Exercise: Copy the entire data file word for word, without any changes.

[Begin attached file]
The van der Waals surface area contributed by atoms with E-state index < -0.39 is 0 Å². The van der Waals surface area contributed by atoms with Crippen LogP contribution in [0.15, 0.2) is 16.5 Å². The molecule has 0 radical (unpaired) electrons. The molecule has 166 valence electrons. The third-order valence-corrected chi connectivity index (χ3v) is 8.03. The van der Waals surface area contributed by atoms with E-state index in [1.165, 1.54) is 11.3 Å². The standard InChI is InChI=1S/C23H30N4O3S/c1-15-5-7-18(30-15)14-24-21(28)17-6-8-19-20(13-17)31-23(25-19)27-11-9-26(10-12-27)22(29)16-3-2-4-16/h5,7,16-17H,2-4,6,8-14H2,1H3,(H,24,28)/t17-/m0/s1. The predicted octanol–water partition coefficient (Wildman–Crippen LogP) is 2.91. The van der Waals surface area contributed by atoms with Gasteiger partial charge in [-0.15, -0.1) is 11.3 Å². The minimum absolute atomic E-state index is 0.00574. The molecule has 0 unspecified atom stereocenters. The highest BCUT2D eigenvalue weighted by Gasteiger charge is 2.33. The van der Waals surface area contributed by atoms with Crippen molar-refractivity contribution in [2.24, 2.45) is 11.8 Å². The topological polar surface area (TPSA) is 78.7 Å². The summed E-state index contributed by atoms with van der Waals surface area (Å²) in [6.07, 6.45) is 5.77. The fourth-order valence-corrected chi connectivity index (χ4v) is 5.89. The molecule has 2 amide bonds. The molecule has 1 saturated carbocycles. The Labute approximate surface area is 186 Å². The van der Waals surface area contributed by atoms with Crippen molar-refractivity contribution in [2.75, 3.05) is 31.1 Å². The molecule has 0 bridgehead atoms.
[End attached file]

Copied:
The van der Waals surface area contributed by atoms with E-state index < -0.39 is 0 Å². The van der Waals surface area contributed by atoms with Crippen LogP contribution in [0.15, 0.2) is 16.5 Å². The molecule has 0 radical (unpaired) electrons. The molecule has 166 valence electrons. The third-order valence-corrected chi connectivity index (χ3v) is 8.03. The van der Waals surface area contributed by atoms with E-state index in [1.165, 1.54) is 11.3 Å². The standard InChI is InChI=1S/C23H30N4O3S/c1-15-5-7-18(30-15)14-24-21(28)17-6-8-19-20(13-17)31-23(25-19)27-11-9-26(10-12-27)22(29)16-3-2-4-16/h5,7,16-17H,2-4,6,8-14H2,1H3,(H,24,28)/t17-/m0/s1. The predicted octanol–water partition coefficient (Wildman–Crippen LogP) is 2.91. The van der Waals surface area contributed by atoms with Gasteiger partial charge in [-0.15, -0.1) is 11.3 Å². The minimum absolute atomic E-state index is 0.00574. The molecule has 0 unspecified atom stereocenters. The highest BCUT2D eigenvalue weighted by Gasteiger charge is 2.33. The van der Waals surface area contributed by atoms with Crippen molar-refractivity contribution in [2.24, 2.45) is 11.8 Å². The topological polar surface area (TPSA) is 78.7 Å². The summed E-state index contributed by atoms with van der Waals surface area (Å²) in [6.07, 6.45) is 5.77. The fourth-order valence-corrected chi connectivity index (χ4v) is 5.89. The molecule has 2 amide bonds. The molecule has 1 saturated carbocycles. The Labute approximate surface area is 186 Å². The van der Waals surface area contributed by atoms with Crippen molar-refractivity contribution in [2.75, 3.05) is 31.1 Å². The molecule has 0 bridgehead atoms.